If Taxable Income Is Zero, Why Do I Owe Taxes?

In tax law, words don't always mean the same thing as they do in everyday speech. To the IRS, you having zero "taxable income" means you don't owe a penny of income tax. Even if your deductions and exemptions wipe out all your income, however, you may still end up having to pay tax for other reasons.

Self-Employment Tax

When you're self-employed, there's nobody to take out Social Security and Medicare from your paycheck. There's also no employer to pay part of your taxes. Instead, as employer and employee combined, you pay a 13.3 percent -- as of 2012 -- self-employment tax. You pay whenever you report net self-employment income greater than $400 on Schedule C. You have to pay even if you claim enough tax deductions on your 1040 to wipe out your earnings.

Tip Income

If you earn tips as a regular part of your job, they're as taxable as your hourly wages. Normally, your employer takes out withholding when you report your tips for the month, but you don't report tips under $20. Instead, you report those tips to at the end of the year and pay in extra tax accordingly. Even if you didn't earn enough to pay income tax on unreported tips, you pay Social Security and Medicare taxes.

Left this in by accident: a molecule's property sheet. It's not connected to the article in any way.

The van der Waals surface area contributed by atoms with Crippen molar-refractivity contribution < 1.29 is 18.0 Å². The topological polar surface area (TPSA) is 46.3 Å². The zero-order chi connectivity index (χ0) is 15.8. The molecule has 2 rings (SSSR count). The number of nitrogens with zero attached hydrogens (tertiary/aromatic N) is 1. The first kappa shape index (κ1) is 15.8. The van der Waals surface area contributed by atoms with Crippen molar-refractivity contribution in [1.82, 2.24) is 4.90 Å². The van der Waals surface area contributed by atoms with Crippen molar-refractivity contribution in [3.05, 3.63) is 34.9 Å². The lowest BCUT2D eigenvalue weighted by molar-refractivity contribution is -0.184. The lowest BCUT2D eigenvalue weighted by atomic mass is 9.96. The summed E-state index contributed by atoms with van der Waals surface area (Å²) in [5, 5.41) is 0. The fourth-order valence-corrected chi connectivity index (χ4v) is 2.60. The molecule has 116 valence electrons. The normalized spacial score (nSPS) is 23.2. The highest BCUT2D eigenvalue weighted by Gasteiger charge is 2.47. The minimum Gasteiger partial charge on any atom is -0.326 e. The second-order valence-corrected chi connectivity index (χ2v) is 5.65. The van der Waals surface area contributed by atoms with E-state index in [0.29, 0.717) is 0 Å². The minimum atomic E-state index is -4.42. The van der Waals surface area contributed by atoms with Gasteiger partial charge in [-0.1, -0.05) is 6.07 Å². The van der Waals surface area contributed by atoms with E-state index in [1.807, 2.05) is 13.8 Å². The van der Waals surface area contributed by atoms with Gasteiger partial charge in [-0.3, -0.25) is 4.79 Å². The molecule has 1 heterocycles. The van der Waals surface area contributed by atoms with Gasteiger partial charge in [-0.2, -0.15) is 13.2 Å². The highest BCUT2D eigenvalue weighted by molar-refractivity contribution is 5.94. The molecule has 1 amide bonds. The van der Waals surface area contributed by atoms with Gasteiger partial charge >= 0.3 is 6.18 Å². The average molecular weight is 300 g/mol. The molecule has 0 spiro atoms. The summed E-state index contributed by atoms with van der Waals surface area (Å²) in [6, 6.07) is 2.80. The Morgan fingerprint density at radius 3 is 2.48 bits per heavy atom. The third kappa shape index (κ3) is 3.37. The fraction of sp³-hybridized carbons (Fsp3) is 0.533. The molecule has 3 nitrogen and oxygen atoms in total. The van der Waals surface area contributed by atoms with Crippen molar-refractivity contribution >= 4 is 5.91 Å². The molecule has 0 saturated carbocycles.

Use Tax

When you order something from an out-of-state vendor, you're not charged sales tax. Many states impose a use tax on such purchases to make up for the sales tax you're not paying. If the retailer doesn't charge you use tax, the state expects you to pay anyway by including your total use tax in your state income-tax payment. When you don't keep records, you pay based on your adjusted gross income, rather than your taxable income.

Alternative Minimum Tax

The government created the alternative minimum tax to catch high-income taxpayers who report zero taxable income. AMT works by requiring you to recalculate your tax bill with certain deductions excluded or increased. You may have no taxable income under the regular rules, but with the AMT, that can change. The tax originally targeted only taxpayers who made over $200,000 but it isn't adjusted for inflation. As of 2012, if you're a single filer with more than $33,750 in income -- according to the AMT formula -- you may have to pay. The IRS has an online program you can use to figure if you're at risk.


About the Author

A graduate of Oberlin College, Fraser Sherman began writing in 1981. Since then he's researched and written newspaper and magazine stories on city government, court cases, business, real estate and finance, the uses of new technologies and film history. Sherman has worked for more than a decade as a newspaper reporter, and his magazine articles have been published in "Newsweek," "Air & Space," "Backpacker" and "Boys' Life." Sherman is also the author of three film reference books, with a fourth currently under way.